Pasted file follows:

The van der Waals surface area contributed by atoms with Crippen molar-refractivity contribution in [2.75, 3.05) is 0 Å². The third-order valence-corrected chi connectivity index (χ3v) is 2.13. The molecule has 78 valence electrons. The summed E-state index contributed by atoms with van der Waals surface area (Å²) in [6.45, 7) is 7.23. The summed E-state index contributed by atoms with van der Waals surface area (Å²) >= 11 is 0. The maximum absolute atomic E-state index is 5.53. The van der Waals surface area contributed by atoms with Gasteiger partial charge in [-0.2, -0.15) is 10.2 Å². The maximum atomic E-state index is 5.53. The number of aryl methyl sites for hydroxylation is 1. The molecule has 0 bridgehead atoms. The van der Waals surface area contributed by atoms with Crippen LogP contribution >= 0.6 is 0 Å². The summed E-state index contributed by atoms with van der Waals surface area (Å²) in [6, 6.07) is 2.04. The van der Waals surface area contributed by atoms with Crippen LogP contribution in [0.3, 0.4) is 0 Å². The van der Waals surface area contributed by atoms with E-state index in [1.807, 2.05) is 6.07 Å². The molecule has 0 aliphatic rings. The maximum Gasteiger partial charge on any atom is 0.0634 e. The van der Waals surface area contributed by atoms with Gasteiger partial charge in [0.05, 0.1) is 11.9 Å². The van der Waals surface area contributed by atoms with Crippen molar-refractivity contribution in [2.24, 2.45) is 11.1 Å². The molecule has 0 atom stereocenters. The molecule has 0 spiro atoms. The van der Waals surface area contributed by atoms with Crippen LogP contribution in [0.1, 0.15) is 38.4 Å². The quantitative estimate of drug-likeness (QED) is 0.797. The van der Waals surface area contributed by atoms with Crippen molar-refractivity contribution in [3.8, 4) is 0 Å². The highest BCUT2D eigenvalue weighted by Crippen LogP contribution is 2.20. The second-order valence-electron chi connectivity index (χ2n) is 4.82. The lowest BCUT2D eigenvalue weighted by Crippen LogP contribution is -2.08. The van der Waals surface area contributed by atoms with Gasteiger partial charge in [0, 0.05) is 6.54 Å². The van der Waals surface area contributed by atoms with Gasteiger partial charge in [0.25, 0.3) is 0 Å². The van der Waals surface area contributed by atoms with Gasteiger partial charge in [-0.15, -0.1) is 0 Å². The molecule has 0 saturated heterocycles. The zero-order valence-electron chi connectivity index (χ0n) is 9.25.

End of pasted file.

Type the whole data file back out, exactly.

The van der Waals surface area contributed by atoms with Crippen molar-refractivity contribution in [2.75, 3.05) is 0 Å². The third-order valence-corrected chi connectivity index (χ3v) is 2.13. The molecule has 78 valence electrons. The summed E-state index contributed by atoms with van der Waals surface area (Å²) in [6.45, 7) is 7.23. The summed E-state index contributed by atoms with van der Waals surface area (Å²) >= 11 is 0. The maximum absolute atomic E-state index is 5.53. The van der Waals surface area contributed by atoms with Gasteiger partial charge in [-0.2, -0.15) is 10.2 Å². The maximum atomic E-state index is 5.53. The number of aryl methyl sites for hydroxylation is 1. The molecule has 0 bridgehead atoms. The van der Waals surface area contributed by atoms with Crippen LogP contribution >= 0.6 is 0 Å². The summed E-state index contributed by atoms with van der Waals surface area (Å²) in [6, 6.07) is 2.04. The van der Waals surface area contributed by atoms with Crippen LogP contribution in [0.3, 0.4) is 0 Å². The van der Waals surface area contributed by atoms with E-state index in [1.807, 2.05) is 6.07 Å². The molecule has 0 aliphatic rings. The maximum Gasteiger partial charge on any atom is 0.0634 e. The van der Waals surface area contributed by atoms with Gasteiger partial charge in [0.05, 0.1) is 11.9 Å². The van der Waals surface area contributed by atoms with Crippen molar-refractivity contribution in [2.24, 2.45) is 11.1 Å². The molecule has 0 atom stereocenters. The molecule has 0 spiro atoms. The van der Waals surface area contributed by atoms with Crippen LogP contribution in [0.1, 0.15) is 38.4 Å². The quantitative estimate of drug-likeness (QED) is 0.797. The van der Waals surface area contributed by atoms with Crippen molar-refractivity contribution in [3.8, 4) is 0 Å². The highest BCUT2D eigenvalue weighted by Crippen LogP contribution is 2.20. The second-order valence-electron chi connectivity index (χ2n) is 4.82. The lowest BCUT2D eigenvalue weighted by Crippen LogP contribution is -2.08. The van der Waals surface area contributed by atoms with Gasteiger partial charge in [0, 0.05) is 6.54 Å². The van der Waals surface area contributed by atoms with Gasteiger partial charge in [0.25, 0.3) is 0 Å². The van der Waals surface area contributed by atoms with Gasteiger partial charge in [-0.15, -0.1) is 0 Å². The molecule has 0 saturated heterocycles. The zero-order valence-electron chi connectivity index (χ0n) is 9.25.